Rising Business Travel Spend
Is Your Per Diem Keeping Up?
Feeling like your travel money just isn't going as far as it used to? You're not alone. South African corporate travellers are grappling with this too. With prices zooming up, those once-sufficient daily allowances are falling short. The financial squeeze can really be felt in the shrinking value of daily allowances, or per diems, which cover things like meals, lodging, and getting around while on business trips, says Bonnie Smith, GM FCM South Africa.
The culprits? The South African rand dropped 6% compared to the US dollar this past year, and with inflation hitting 7.8%, trips abroad and even local jaunts are costing us more. Smith says, “That daily allowance that used to easily cover food, a decent place to stay, and getting around? Well, it's not keeping up with today's rising prices.”
Business travel spend on airfares and hotels: The plot thickens
To make matters worse, the FCM Global Trend Report for 2023 Q2 just dropped and, spoiler alert, it's not looking great for South African business travel expenditure. The big pain points for travel budgets? Airfare prices. North American business class has jumped 13% and economy’s up by 16%. Europe's not far behind, with business class rising 15% and economy hitting a 17% increase. As for the Middle East and Australia, brace yourself: business-class prices have soared by a third since 2019. Crazy, right?
But here’s another problem. There's a difference between what companies give as daily travel allowances and the real hotel rates in popular cities. For example, in London, a room costs around R2 484 ($129) a night, R2 253 ($117) in Dubai, and R2 214 ($115) in New York. Back home? Lagos is about R2 850 ($148), and Cape Town's R2 330 ($121) a night.
Now, compare this with the GSA's (the US General Services Administration) recommended daily rate for hotels: just $96 (without taxes). And for food and other small stuff? They suggest between R1 059 ($55) to R1 464 ($76), depending on your location. Oh, and that small change for tips? That's set at R96 ($5) a day. Makes you think about what you spend on business travel for your people, right?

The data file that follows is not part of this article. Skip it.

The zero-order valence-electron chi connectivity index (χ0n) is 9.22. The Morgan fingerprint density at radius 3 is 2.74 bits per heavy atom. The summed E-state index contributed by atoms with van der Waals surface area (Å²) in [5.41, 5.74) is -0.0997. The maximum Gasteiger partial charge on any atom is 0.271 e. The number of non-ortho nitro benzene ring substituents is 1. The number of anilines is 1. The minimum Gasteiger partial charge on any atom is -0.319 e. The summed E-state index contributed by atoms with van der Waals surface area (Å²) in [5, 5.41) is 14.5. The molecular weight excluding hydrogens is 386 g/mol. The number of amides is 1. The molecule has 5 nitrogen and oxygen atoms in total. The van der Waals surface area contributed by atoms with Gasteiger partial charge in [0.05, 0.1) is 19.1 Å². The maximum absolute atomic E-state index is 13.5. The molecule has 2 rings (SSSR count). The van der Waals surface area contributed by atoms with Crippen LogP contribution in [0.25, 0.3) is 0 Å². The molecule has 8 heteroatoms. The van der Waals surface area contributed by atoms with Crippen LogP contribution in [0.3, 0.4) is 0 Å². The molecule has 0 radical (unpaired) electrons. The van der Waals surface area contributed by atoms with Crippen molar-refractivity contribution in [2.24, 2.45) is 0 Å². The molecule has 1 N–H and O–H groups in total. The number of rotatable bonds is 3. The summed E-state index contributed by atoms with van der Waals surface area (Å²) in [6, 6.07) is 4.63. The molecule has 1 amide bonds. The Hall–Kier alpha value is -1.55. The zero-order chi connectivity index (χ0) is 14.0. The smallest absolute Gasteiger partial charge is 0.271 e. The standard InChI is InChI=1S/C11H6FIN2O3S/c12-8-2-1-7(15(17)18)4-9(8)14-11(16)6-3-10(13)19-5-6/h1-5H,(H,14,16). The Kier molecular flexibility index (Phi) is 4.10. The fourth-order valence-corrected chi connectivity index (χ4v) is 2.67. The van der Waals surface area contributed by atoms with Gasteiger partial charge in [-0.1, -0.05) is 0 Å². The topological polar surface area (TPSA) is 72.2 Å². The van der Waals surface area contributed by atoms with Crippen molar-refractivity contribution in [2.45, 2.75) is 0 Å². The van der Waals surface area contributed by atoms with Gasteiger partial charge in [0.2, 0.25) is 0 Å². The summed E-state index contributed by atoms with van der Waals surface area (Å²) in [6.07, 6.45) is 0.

Some companies are cutting travel budgets to save money. But here's the catch: doing that might be a mood-killer for employees. With those pre-inflation per diems, people might end up eating at burger joints instead of nicer places and staying in not-so-great hotels. That's not really the recipe for a refreshed and productive team.
But hold on, there’s a silver lining. Our team of travel experts is here to guide you on the most affordable, yet highest quality options.
Business travel spending without breaking the bank (or spirits)
So, what can you do when trying to keep a lid on expenses without skimping on comfort for your corporate travellers? Smith's got some pointers on how to find the middle ground:
- People first: Remember, happy employees = growing business. If travel allowances for global business travel are too low, it's a problem. Smith says companies should rethink their travel policies, especially when actual hotel rates and those daily allowances are miles apart.
- Be smart with booking: Smith suggests that a bit of flexibility goes a long way. Maybe book on quieter days? It might save a few bucks on flights and hotels.
- Negotiated rates: The FCM team has forged relationships with a global network of partners, securing exclusive rates on hotels, car hires, and transfers. Your business travel spend is optimised, ensuring quality and comfort without the hefty price tag.
- Loyalty pays off: Think airline and hotel loyalty programs. They often come with brilliant perks like free Wi-Fi and breakfast. Our experts are well-versed in the variety of available programmes and are ready to educate your team, ensuring every journey is as rewarding as possible. Plus, we’ll seamlessly integrate frequent flyer numbers into all bookings, enhancing the travel experience without inflating the budget. More savings, fewer dents in the daily allowances.